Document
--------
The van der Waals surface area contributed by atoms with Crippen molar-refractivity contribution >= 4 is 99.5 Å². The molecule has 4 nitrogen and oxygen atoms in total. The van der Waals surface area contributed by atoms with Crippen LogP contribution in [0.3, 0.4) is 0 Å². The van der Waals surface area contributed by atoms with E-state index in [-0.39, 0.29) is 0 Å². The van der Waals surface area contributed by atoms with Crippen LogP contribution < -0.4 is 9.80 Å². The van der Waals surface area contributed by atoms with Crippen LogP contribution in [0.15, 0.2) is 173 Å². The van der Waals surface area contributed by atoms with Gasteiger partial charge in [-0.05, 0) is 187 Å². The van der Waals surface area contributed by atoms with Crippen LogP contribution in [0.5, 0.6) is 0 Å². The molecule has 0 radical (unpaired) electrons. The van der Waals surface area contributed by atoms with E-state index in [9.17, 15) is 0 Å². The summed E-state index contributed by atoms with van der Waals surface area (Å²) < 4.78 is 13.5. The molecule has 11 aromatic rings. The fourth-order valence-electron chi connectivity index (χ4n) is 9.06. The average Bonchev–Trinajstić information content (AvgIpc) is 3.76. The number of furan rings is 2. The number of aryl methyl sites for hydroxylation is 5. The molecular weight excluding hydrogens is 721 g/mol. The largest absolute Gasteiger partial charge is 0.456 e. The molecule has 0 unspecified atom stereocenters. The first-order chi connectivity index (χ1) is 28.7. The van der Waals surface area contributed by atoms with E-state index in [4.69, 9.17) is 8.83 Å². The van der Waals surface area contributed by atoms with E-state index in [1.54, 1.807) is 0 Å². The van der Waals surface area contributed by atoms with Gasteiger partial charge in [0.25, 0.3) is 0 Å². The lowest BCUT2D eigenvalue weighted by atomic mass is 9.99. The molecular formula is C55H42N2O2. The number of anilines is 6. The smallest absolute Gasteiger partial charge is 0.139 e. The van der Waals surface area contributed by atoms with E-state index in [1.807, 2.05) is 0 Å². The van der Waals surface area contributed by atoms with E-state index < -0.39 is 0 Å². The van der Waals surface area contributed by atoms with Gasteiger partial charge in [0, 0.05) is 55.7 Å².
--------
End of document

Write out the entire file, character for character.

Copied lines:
The van der Waals surface area contributed by atoms with Crippen molar-refractivity contribution >= 4 is 99.5 Å². The molecule has 4 nitrogen and oxygen atoms in total. The van der Waals surface area contributed by atoms with Crippen LogP contribution in [0.3, 0.4) is 0 Å². The van der Waals surface area contributed by atoms with E-state index in [-0.39, 0.29) is 0 Å². The van der Waals surface area contributed by atoms with Crippen LogP contribution < -0.4 is 9.80 Å². The van der Waals surface area contributed by atoms with Crippen LogP contribution in [0.15, 0.2) is 173 Å². The van der Waals surface area contributed by atoms with Gasteiger partial charge in [-0.05, 0) is 187 Å². The van der Waals surface area contributed by atoms with Crippen LogP contribution in [0.5, 0.6) is 0 Å². The molecule has 0 radical (unpaired) electrons. The van der Waals surface area contributed by atoms with E-state index in [9.17, 15) is 0 Å². The summed E-state index contributed by atoms with van der Waals surface area (Å²) < 4.78 is 13.5. The molecule has 11 aromatic rings. The fourth-order valence-electron chi connectivity index (χ4n) is 9.06. The average Bonchev–Trinajstić information content (AvgIpc) is 3.76. The number of furan rings is 2. The number of aryl methyl sites for hydroxylation is 5. The molecular weight excluding hydrogens is 721 g/mol. The largest absolute Gasteiger partial charge is 0.456 e. The molecule has 0 unspecified atom stereocenters. The first-order chi connectivity index (χ1) is 28.7. The van der Waals surface area contributed by atoms with E-state index in [4.69, 9.17) is 8.83 Å². The van der Waals surface area contributed by atoms with E-state index in [1.54, 1.807) is 0 Å². The van der Waals surface area contributed by atoms with Gasteiger partial charge in [0.25, 0.3) is 0 Å². The lowest BCUT2D eigenvalue weighted by atomic mass is 9.99. The molecular formula is C55H42N2O2. The number of anilines is 6. The smallest absolute Gasteiger partial charge is 0.139 e. The van der Waals surface area contributed by atoms with E-state index in [1.807, 2.05) is 0 Å². The van der Waals surface area contributed by atoms with E-state index < -0.39 is 0 Å². The van der Waals surface area contributed by atoms with Gasteiger partial charge in [0, 0.05) is 55.7 Å².